dancing in freshets of air that whisper,
startling those holding their breaths
to hear the faintest of cries.
And the hard man with the soft eyes
resting in the shadows of poppies,
negotiates with the lavender angel
the number of souls required
as threads in a flag
woven to the glory
Autumn Equinox, 2001.
This is one of the poems I have on the Poets Against the War website (but not in the book). I wrote the poem in February, 2004 and it was posted on the website the same month.
welcome home the warrior safe and whole
let us not think today of those who remain,
but celebrate instead only you, home now,
safe for a while from the lying old men
who sent you away, the craven old men
who passed their own war in hiding,
saving all their bellicosity for a day
when risk would again be borne by others
oh, safe now in their paneled office,
how they glory in sending others to die,
no hiding now for them,
but photo ops far from the line of fire,
in the garb of warriors
on the deck of a warrior vessel,
watch them preen, thieves that they are,
stealing honor from the blood
of better men and women
than in their grandest dreams
they could ever be
but you are not them,
you went with honor and with honor you now return,
far away now from the sand
and desert heat,
far away from lurking death beside each road,
around each corner, behind each wall,
behind, you have to fear, each smiling face
through the random grace of whatever gods
look out for warriors and their families,
you are home,
home to friends and worried kin,
to wife and dancing daughters
(grown so in the months you were gone),
home to gentle hills and dew-drenched pastures,
home to the cleansing rains of October,
to the cool nights and shifting colors of early autumn,
home to your own warm bed
and the arms of all who waited for your return
Reg E. Gaines is a poet, teacher, lecturer and Grand Slam Champ has appeared on MTV's "Spoken Word Unplugged" and has two books out, 24-7-365 and Headrhyme Lines. The poem I'm using is from the anthology Aloud; Voices from the Nuyorican Poets Cafe and is also available from Mercury Records.
Please Don't Take My Air Jordans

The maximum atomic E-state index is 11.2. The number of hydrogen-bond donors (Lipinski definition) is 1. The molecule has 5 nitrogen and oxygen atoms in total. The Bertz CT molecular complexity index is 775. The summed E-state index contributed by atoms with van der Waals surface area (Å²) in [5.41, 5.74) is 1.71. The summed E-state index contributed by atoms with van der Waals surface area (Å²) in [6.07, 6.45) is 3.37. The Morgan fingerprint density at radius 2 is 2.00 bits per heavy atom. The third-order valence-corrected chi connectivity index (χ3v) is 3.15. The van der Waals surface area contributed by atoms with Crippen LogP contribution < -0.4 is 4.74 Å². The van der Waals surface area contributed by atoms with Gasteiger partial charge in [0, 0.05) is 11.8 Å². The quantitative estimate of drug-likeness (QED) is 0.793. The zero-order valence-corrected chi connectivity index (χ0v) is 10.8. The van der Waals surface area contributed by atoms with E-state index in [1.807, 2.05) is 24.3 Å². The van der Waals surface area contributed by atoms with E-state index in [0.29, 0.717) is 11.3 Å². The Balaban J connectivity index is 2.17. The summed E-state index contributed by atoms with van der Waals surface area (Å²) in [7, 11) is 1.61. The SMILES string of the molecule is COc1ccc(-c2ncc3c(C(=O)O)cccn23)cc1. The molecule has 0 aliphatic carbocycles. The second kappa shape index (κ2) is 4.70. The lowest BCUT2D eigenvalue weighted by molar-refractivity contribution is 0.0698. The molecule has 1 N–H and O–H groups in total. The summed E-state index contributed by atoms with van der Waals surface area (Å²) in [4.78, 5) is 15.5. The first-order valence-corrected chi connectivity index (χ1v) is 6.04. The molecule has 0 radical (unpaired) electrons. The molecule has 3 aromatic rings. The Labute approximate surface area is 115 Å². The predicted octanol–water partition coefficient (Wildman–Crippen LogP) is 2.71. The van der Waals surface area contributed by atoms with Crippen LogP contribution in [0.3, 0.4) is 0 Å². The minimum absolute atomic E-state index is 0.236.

my air jordans cost a hundred with tax
my suede starters jacket says raiders on the back
i'm styling....smilling....looking real mean cuz
it ain't about bein heard just bein seen
my leather adidas baseball cap
matches my fake gucci backpack
there's nobody out there looks good as me
but the gear costs money it sure ain't free
and i gots no job no money at all
but it's easy to steal fresh gear from the mall
parents say i shouldn't but i know i should
gots to do what i can to make sure i look good
and the reason i have to look real fly
well to tell you the truth man i don't know why
i guess it makes me feel special inside
when i'm wearin fresh gear i don't have to hide
but i really must get some new gear soon
or my ego will pop like a ten cent balloon
but security's tight at all the shops
everyday there are more and more cops
my crew's laughing at me cuz i'm wearin old gear
school's almost over summer is near
and i'm sportin torn jordans and need somethin new
there's only one thing left to do
cut school friday catch the subway downtown
check out my victims hangin around
maybe i'll get luck and find easy prey
gots to get some new gear and there's no other way
i'm ready and willin i'm packing my gun
this is serious bizness it sure ain't no fun
but i can't have my posse laughin at me
i'll cop something dope just wait you'll see
come out a the station west 4th near the park
brothers shootin hoops and someone remarks
HEY HOMES...WHERE'D YOU GET THOSE DEF NIKES
as i said to myself....i likes em...i likes em
they were q-tip white bright and blinded my eyes
the red emblem of michael looked as if it could fly
not one spot of dirt the airs were brand new
had my pistol knew just what to do
followed him very close behind
waited until it was just the right time
made a left turn on houston pulled out my gun and screamed
GIMME THEM JORDANS...and he tried to run
took off fast but didn't get far
i fired (POW) he fell between two parked cars
he was coughin/cryin/blood dripped on the street
and i snatched them air jordans off a his feet
while layin there dyin all he could say was
please...don't take my air jordans away,,,
you think he'd be worried about stayin alive
as i took off with the jordans there were tears in his eyes
the very next day i bopped into school
with my brand new air jordans man was i cool
i killed to get them but hey...i don't care
cuz now...i needs a new jacket to wear
Now here's a poem from Walter Durk another friend of "Here and Now."